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Habitat Mapping and Quality Assessment of NATURA 2000 Heathland Using Airborne Imaging Spectroscopy

Research output: Contribution to journalA1: Web of Science-articleResearchpeer-review

Authors

  • Birgen Haest
  • Guy Thoonen
  • Stephanie Delalieux
  • Lammert Kooistra
  • Caspar A. Mücher
  • Paul Scheunders
  • Pieter Kempeneers

Departments, research groups and services

External Organisations

  • Universiteit Antwerpen

Details

Original languageEnglish
Article number266
JournalRemote Sensing
Volume9
Issue number3
Number of pages25
Publication statusPublished - 2017

Abstract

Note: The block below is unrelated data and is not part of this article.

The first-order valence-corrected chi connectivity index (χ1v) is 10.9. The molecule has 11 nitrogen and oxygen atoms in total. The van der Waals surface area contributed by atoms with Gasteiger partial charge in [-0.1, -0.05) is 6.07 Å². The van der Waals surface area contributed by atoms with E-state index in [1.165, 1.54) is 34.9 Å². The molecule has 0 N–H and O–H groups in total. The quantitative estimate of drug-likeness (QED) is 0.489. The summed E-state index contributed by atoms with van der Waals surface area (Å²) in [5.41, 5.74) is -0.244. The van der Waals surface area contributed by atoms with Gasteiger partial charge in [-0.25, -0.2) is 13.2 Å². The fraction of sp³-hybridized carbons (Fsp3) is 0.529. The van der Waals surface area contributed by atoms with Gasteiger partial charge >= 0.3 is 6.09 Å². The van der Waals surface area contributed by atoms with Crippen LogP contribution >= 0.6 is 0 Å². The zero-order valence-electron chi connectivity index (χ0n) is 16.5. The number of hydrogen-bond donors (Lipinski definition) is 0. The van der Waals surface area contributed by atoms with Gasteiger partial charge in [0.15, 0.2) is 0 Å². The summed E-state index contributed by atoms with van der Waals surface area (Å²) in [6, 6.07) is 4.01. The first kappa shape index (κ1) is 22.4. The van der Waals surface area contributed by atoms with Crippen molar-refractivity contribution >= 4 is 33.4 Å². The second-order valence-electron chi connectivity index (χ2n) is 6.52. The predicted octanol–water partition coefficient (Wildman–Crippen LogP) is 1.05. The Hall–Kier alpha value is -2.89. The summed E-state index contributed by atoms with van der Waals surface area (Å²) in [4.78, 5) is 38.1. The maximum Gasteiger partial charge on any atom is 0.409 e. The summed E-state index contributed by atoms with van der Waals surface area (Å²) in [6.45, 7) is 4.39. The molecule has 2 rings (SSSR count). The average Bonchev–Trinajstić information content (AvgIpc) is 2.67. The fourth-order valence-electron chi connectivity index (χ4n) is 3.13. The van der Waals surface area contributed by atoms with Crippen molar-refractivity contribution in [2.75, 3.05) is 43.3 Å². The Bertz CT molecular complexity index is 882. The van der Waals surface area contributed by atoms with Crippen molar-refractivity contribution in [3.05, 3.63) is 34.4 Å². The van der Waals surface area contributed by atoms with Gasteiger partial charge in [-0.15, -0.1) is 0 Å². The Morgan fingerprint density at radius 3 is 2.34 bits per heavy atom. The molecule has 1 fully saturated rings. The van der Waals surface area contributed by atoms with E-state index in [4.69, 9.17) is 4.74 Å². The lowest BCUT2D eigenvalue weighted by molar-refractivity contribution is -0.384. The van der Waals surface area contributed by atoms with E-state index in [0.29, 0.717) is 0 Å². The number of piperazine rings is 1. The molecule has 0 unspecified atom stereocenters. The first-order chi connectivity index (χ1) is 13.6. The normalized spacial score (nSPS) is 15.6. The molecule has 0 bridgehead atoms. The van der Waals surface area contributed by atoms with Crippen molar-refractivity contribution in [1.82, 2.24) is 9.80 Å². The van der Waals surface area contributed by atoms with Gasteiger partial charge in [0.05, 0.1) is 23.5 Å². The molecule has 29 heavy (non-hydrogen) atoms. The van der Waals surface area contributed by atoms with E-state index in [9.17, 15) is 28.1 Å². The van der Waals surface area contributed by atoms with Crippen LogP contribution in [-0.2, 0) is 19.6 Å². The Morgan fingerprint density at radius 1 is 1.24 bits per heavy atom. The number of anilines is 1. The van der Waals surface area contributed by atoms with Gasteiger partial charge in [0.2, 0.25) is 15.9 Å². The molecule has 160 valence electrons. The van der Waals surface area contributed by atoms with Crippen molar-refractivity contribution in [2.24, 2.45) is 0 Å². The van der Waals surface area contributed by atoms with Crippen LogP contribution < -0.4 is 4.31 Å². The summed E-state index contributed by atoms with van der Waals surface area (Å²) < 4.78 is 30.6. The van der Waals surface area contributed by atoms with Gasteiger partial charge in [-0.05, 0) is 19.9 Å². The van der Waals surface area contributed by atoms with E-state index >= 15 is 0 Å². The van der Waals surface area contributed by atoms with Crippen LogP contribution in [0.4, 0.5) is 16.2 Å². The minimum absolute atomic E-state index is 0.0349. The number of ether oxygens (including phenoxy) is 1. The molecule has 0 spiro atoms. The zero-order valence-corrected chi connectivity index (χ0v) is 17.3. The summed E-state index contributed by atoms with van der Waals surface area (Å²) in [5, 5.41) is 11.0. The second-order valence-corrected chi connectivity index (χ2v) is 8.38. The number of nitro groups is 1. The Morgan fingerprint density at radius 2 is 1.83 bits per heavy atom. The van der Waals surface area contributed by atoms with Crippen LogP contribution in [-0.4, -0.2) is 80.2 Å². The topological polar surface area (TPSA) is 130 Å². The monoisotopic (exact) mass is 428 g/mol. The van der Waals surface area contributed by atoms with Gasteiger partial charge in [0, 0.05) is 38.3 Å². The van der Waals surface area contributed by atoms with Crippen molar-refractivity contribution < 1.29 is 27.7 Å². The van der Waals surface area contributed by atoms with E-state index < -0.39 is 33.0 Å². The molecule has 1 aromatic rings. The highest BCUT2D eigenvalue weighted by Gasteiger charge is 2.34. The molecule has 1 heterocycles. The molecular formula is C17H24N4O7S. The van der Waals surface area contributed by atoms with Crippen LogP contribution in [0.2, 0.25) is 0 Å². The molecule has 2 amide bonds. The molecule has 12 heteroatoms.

Appropriate management of (semi-)natural areas requires detailed knowledge of the ecosystems present and their status. Remote sensing can provide a systematic, synoptic view at regular time intervals, and is therefore often suggested as a powerful tool to assist with the mapping and monitoring of protected habitats and vegetation. In this study, we present a multi-step mapping framework that enables detailed NATURA 2000 (N2000) heathland habitat patch mapping and the assessment of their conservation status at patch level. The method comprises three consecutive steps: (1) a hierarchical land/vegetation type (LVT) classification using airborne AHS imaging spectroscopy and field reference data; (2) a spatial re-classification to convert the LVT map to a patch map based on life forms; and (3) identification of the N2000 habitat type and conservation status parameters for each of the patches. Based on a multivariate analysis of 1325 vegetation reference plots acquired in 2006–2007, 24 LVT classes were identified that were considered relevant for the assessment of heathland conservation status. These labelled data were then used as ground reference for the supervised classification of the AHS image data to an LVT classification map, using Linear Discriminant Analysis in combination with Sequential-Floating-Forward-Search feature selection. Overall classification accuracies for the LVT mapping varied from 83% to 92% (Kappa ≈ 0.82–0.91), depending on the level of detail in the hierarchical classification. After converting the LVT map to a N2000 habitat type patch map, an overall accuracy of 89% was obtained. By combining the N2000 habitat type patch map with the LVT map, two important conservation status parameters were directly deduced per patch: tree and shrub cover, and grass cover, showing a strong similarity to an independent dataset with estimates made in the field in 2009. The results of this study indicate the potential of imaging spectroscopy for detailed heathland habitat characterization of N2000 sites in a way that matches the current field-based workflows of the user.
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